(Not a) Review: Contact U.K., Soho Theatre

“We need have some boundaries…”

This isn’t a review of this show, Contact U.K., as it was a table reading of this new play by Michael Kingsbury which took place at the Studio on the top floor of the Soho Theatre, but more of a note for myself for completeness to my record of theatre-going and also, hopefully, the smugness I can have when/if this show makes it to the stage: I can say that I filled out a rather amusing feedback form and helped shape its progress!

I can’t deny that the cast involved played a big part in me wanting to attend to: Tara Fitzgerald is just wonderful full stop, Michelle Ryan is proving herself to be quite the versatile actress and Rupert Graves has a special place in my period-drama loving heart (hello Maurice!). Iain McKee made up the fourth cast member, recognisable to those of you who’ve seen Channel 4’s The Promise and we even got some bonus John Sessions as the narrator which was a pleasant surprise.

The play is a comedy, bordering on a black comedy, about a well-to-do Islington couple, an industrial psychiatrist Matthew and his marketing consultant wife Naomi, Graves and Fitzgerald, who have placed a advert for some cheeky wife-swapping fun. The couple they’ve agreed to meet are the younger Ryan and Kelly, from somewhere on the Walworth Road, worlds apart in outlook, prospects and aspirations, but the one evening of sexual antics that they all sign up for risks becoming something more as the agreement they made gives way to the sexual and economic needs and desires that are awoken in these two very different couples.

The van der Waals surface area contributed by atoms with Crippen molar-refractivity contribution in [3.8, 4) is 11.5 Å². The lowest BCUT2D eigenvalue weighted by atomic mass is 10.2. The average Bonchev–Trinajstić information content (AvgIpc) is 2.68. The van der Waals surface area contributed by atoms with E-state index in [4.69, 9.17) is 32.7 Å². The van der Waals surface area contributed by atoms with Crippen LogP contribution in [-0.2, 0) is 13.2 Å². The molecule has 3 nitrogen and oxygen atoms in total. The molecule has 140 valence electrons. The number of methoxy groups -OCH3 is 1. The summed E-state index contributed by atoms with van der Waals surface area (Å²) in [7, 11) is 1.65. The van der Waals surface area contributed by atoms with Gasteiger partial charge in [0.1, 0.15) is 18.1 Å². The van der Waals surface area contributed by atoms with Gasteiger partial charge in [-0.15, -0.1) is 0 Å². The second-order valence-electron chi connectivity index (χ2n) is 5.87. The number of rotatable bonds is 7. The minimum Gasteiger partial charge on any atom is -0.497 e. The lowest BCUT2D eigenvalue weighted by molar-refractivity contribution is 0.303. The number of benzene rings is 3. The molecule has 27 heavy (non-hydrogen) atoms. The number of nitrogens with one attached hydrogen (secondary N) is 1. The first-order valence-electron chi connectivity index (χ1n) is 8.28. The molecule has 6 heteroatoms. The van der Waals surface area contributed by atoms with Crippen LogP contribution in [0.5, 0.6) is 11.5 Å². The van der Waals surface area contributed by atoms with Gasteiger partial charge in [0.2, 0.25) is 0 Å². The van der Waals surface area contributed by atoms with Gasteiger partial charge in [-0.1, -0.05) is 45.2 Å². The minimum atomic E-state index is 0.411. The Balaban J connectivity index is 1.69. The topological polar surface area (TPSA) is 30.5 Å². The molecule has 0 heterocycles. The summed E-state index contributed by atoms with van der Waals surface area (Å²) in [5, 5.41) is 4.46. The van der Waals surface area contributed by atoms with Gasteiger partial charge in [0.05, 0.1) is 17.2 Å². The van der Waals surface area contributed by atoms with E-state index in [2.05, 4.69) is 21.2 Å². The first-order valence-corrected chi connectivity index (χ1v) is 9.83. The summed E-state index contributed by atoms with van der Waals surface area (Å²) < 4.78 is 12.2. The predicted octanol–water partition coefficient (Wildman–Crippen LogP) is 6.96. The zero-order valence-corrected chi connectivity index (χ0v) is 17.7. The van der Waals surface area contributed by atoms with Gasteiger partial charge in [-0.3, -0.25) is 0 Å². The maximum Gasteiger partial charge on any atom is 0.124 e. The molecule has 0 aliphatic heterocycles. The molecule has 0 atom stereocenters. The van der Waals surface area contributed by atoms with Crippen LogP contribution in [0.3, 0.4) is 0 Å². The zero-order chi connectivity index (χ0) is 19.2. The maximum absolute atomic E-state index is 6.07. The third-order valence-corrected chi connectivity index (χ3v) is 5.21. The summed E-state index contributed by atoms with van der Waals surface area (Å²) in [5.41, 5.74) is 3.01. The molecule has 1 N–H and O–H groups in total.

My own feedback was that it was well done as two halves but more could be done to feed through some of the suggested darkness in the first half, making it more of a black comedy from the outset and pushing it more into the realms of psychological drama towards the end, but that would change the nature of the play and that isn’t necessarily what they’re looking for! One conceit is to have Matthew be one of the architects of the ‘Big Society’ thinking which lends it an extreme modishness which I suspect they might be better getting rid of as who knows how this policy will roll out over the coming years of this Coalition administration as it is fearsomely unpopular (I should add that I have strong connections through work to this so am not unbiased in this) and allying itself so closely to something when it doesn’t actually need to might hamper its perception by the general public.

But as ever with these things, it is a work-in-progress, it was nice to be a part of this process at this stage and a fabulous opportunity to see some great actors working in a slightly different context . I really do look forward though, to the day in which I actually get to see one of these things further down the line, so be able to see how a show can really develop throughout its lifetime and I can say ‘I was there when…’

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